San Francisco, Jan 28, 2021-
Facebook CEO Mark Zuckerberg has opened another front against Apple, saying that the iPhone maker and governments have the ability to access most peoples messages and its future results could be hurt by privacy changes in Apple’s iOS 14.
Stressing that Apple has every incentive to use their dominant platform position to interfere with how our apps and other apps work, Zuckerberg said that the company “increasingly see Apple as one of our biggest competitors”.
“iMessage is a key linchpin of their ecosystem. It comes pre-installed on every iPhone and they’ve preferenced it with private APIs and permissions which is why iMessage is the most used messaging service in the US.
“And now, we are also seeing Apple’s business depend more and more on gaining share in apps and services against us and other developers,” the Facebook CEO emphasised.
Facebook chief operating officer (COO) Sheryl Sandberg also said that the company will find ways to amplify stories about small businesses worried about Apple’s iOS changes.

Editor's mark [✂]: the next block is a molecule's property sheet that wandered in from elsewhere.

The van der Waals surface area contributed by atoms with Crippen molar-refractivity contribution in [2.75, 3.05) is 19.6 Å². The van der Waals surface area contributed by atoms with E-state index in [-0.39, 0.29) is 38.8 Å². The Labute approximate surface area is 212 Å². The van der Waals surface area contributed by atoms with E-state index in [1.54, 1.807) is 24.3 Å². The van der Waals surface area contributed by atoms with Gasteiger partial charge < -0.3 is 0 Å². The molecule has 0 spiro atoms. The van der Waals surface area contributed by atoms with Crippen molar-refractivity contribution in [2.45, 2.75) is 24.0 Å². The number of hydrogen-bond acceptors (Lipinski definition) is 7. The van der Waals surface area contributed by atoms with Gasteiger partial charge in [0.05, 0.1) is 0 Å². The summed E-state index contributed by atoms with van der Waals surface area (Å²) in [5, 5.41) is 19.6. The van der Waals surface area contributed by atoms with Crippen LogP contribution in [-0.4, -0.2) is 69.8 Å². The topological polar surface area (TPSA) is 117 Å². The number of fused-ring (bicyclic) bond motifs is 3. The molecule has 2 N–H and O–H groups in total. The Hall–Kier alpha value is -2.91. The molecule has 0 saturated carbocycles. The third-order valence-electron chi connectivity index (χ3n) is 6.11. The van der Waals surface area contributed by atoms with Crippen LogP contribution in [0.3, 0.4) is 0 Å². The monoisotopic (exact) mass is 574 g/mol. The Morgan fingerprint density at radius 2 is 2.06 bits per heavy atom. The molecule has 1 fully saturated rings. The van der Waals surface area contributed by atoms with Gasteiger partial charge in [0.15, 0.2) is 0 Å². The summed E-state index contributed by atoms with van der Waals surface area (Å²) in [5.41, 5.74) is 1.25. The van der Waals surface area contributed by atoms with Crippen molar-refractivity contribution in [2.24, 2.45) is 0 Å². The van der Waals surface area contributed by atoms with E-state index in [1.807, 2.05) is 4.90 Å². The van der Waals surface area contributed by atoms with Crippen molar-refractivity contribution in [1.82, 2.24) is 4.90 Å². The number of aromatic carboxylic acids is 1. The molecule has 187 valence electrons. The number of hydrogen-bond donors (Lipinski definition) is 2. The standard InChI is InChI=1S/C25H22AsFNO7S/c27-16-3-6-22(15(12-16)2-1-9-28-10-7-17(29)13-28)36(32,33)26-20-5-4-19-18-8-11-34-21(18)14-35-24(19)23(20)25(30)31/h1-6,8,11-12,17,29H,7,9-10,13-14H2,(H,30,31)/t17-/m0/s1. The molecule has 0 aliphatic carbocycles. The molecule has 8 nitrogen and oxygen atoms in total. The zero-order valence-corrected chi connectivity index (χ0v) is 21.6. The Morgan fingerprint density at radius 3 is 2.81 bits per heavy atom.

Apple’s new privacy feature requiring developers ask for permission to track iOS users for ad targeting is set to go live in the next iOS 14 beta.
Zuckerberg said that Apple recently released so-called nutrition labels, which focused largely on metadata that apps collect rather than the privacy and security of people’s actual messages.
“iMessage stores non-end-to-end encrypted backups of your messages by default unless you disable iCloud. So when it comes to what matters most, protecting people’s messages, I think that WhatsApp is clearly superior,” he noted.
The iOS 14 privacy changes will impact the growth of millions of businesses around the world, Zuckerberg argued.
“Many small businesses will no longer be able to reach their customers with targeted ads. Now Apple may say that they are doing this to help people, but the moves clearly track their competitive interests and I think that this dynamic is important for people to understand because we and others are going to be up against this for the foreseeable future,” he noted. (Agency)